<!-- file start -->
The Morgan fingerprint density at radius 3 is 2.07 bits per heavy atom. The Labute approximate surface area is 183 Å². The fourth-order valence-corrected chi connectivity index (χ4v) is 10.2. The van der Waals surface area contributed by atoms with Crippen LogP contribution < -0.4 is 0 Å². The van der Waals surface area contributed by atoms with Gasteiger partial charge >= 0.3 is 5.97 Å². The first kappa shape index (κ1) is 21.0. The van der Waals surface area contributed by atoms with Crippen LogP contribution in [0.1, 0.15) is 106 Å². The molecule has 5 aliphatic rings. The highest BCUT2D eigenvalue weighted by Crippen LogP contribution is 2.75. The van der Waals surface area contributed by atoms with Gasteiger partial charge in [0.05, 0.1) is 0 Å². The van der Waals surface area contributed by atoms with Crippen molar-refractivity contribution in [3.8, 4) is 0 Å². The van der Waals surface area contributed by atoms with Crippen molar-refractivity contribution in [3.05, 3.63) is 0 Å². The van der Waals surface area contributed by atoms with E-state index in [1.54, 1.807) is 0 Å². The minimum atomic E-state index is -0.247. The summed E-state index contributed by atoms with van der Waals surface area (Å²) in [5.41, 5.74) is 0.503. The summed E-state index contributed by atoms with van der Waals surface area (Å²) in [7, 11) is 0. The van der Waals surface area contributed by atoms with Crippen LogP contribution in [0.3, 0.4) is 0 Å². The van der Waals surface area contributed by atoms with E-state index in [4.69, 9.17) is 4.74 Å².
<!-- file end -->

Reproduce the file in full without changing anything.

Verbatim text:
The Morgan fingerprint density at radius 3 is 2.07 bits per heavy atom. The Labute approximate surface area is 183 Å². The fourth-order valence-corrected chi connectivity index (χ4v) is 10.2. The van der Waals surface area contributed by atoms with Crippen LogP contribution < -0.4 is 0 Å². The van der Waals surface area contributed by atoms with Gasteiger partial charge >= 0.3 is 5.97 Å². The first kappa shape index (κ1) is 21.0. The van der Waals surface area contributed by atoms with Crippen LogP contribution in [0.1, 0.15) is 106 Å². The molecule has 5 aliphatic rings. The highest BCUT2D eigenvalue weighted by Crippen LogP contribution is 2.75. The van der Waals surface area contributed by atoms with Gasteiger partial charge in [0.05, 0.1) is 0 Å². The van der Waals surface area contributed by atoms with Crippen molar-refractivity contribution in [3.8, 4) is 0 Å². The van der Waals surface area contributed by atoms with Crippen molar-refractivity contribution in [3.05, 3.63) is 0 Å². The van der Waals surface area contributed by atoms with E-state index in [1.54, 1.807) is 0 Å². The minimum atomic E-state index is -0.247. The summed E-state index contributed by atoms with van der Waals surface area (Å²) in [5.41, 5.74) is 0.503. The summed E-state index contributed by atoms with van der Waals surface area (Å²) in [7, 11) is 0. The van der Waals surface area contributed by atoms with Crippen LogP contribution in [0.3, 0.4) is 0 Å². The van der Waals surface area contributed by atoms with E-state index in [4.69, 9.17) is 4.74 Å².